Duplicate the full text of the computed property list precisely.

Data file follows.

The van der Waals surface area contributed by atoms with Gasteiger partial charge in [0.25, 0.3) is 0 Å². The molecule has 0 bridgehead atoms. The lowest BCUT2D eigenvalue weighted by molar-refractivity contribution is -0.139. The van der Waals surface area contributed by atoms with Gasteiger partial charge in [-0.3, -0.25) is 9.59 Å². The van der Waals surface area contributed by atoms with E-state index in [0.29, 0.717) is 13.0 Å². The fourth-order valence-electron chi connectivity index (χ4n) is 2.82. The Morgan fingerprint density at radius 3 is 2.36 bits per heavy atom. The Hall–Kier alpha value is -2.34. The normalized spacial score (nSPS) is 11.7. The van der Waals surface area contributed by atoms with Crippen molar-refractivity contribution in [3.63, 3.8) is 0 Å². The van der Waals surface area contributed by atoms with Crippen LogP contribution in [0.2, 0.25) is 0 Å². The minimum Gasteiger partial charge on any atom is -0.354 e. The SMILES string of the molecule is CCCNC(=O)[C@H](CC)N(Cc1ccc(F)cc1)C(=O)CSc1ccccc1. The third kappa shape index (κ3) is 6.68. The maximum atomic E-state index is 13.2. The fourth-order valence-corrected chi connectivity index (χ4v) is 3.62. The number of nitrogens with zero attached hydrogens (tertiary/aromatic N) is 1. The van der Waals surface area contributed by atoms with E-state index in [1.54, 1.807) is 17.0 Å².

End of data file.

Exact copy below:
The van der Waals surface area contributed by atoms with Gasteiger partial charge in [0.25, 0.3) is 0 Å². The molecule has 0 bridgehead atoms. The lowest BCUT2D eigenvalue weighted by molar-refractivity contribution is -0.139. The van der Waals surface area contributed by atoms with Gasteiger partial charge in [-0.3, -0.25) is 9.59 Å². The van der Waals surface area contributed by atoms with E-state index in [0.29, 0.717) is 13.0 Å². The fourth-order valence-electron chi connectivity index (χ4n) is 2.82. The Morgan fingerprint density at radius 3 is 2.36 bits per heavy atom. The Hall–Kier alpha value is -2.34. The normalized spacial score (nSPS) is 11.7. The van der Waals surface area contributed by atoms with Crippen molar-refractivity contribution in [3.63, 3.8) is 0 Å². The van der Waals surface area contributed by atoms with Crippen LogP contribution in [0.2, 0.25) is 0 Å². The minimum Gasteiger partial charge on any atom is -0.354 e. The SMILES string of the molecule is CCCNC(=O)[C@H](CC)N(Cc1ccc(F)cc1)C(=O)CSc1ccccc1. The third kappa shape index (κ3) is 6.68. The maximum atomic E-state index is 13.2. The fourth-order valence-corrected chi connectivity index (χ4v) is 3.62. The number of nitrogens with zero attached hydrogens (tertiary/aromatic N) is 1. The van der Waals surface area contributed by atoms with E-state index in [1.54, 1.807) is 17.0 Å².